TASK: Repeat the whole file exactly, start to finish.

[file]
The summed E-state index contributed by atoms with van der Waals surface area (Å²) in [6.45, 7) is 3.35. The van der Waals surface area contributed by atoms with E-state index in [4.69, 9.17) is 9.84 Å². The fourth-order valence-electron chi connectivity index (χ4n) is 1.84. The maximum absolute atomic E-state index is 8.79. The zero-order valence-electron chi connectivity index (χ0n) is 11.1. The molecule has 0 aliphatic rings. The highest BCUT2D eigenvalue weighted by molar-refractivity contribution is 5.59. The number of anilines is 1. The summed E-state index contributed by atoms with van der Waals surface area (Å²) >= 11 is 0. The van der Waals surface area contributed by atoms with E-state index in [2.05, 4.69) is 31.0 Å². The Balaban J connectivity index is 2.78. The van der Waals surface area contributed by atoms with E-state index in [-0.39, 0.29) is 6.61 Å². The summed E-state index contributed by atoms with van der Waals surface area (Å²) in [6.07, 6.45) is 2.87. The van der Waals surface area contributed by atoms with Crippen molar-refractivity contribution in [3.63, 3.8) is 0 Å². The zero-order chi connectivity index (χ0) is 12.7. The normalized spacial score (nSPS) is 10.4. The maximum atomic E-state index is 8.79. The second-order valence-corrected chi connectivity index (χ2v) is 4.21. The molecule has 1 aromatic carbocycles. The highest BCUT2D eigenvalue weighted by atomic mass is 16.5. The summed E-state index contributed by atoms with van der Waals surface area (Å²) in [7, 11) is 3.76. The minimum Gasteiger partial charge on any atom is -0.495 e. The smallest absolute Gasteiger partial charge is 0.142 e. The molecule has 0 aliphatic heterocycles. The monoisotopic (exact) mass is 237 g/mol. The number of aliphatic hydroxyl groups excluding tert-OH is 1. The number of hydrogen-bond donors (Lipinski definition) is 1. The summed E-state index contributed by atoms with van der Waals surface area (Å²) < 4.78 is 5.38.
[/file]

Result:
The summed E-state index contributed by atoms with van der Waals surface area (Å²) in [6.45, 7) is 3.35. The van der Waals surface area contributed by atoms with E-state index in [4.69, 9.17) is 9.84 Å². The fourth-order valence-electron chi connectivity index (χ4n) is 1.84. The maximum absolute atomic E-state index is 8.79. The zero-order valence-electron chi connectivity index (χ0n) is 11.1. The molecule has 0 aliphatic rings. The highest BCUT2D eigenvalue weighted by molar-refractivity contribution is 5.59. The number of anilines is 1. The summed E-state index contributed by atoms with van der Waals surface area (Å²) >= 11 is 0. The van der Waals surface area contributed by atoms with E-state index in [2.05, 4.69) is 31.0 Å². The Balaban J connectivity index is 2.78. The van der Waals surface area contributed by atoms with E-state index in [-0.39, 0.29) is 6.61 Å². The summed E-state index contributed by atoms with van der Waals surface area (Å²) in [6.07, 6.45) is 2.87. The van der Waals surface area contributed by atoms with Crippen molar-refractivity contribution in [3.63, 3.8) is 0 Å². The zero-order chi connectivity index (χ0) is 12.7. The normalized spacial score (nSPS) is 10.4. The maximum atomic E-state index is 8.79. The second-order valence-corrected chi connectivity index (χ2v) is 4.21. The molecule has 1 aromatic carbocycles. The highest BCUT2D eigenvalue weighted by atomic mass is 16.5. The summed E-state index contributed by atoms with van der Waals surface area (Å²) in [7, 11) is 3.76. The minimum Gasteiger partial charge on any atom is -0.495 e. The smallest absolute Gasteiger partial charge is 0.142 e. The molecule has 0 aliphatic heterocycles. The monoisotopic (exact) mass is 237 g/mol. The number of aliphatic hydroxyl groups excluding tert-OH is 1. The number of hydrogen-bond donors (Lipinski definition) is 1. The summed E-state index contributed by atoms with van der Waals surface area (Å²) < 4.78 is 5.38.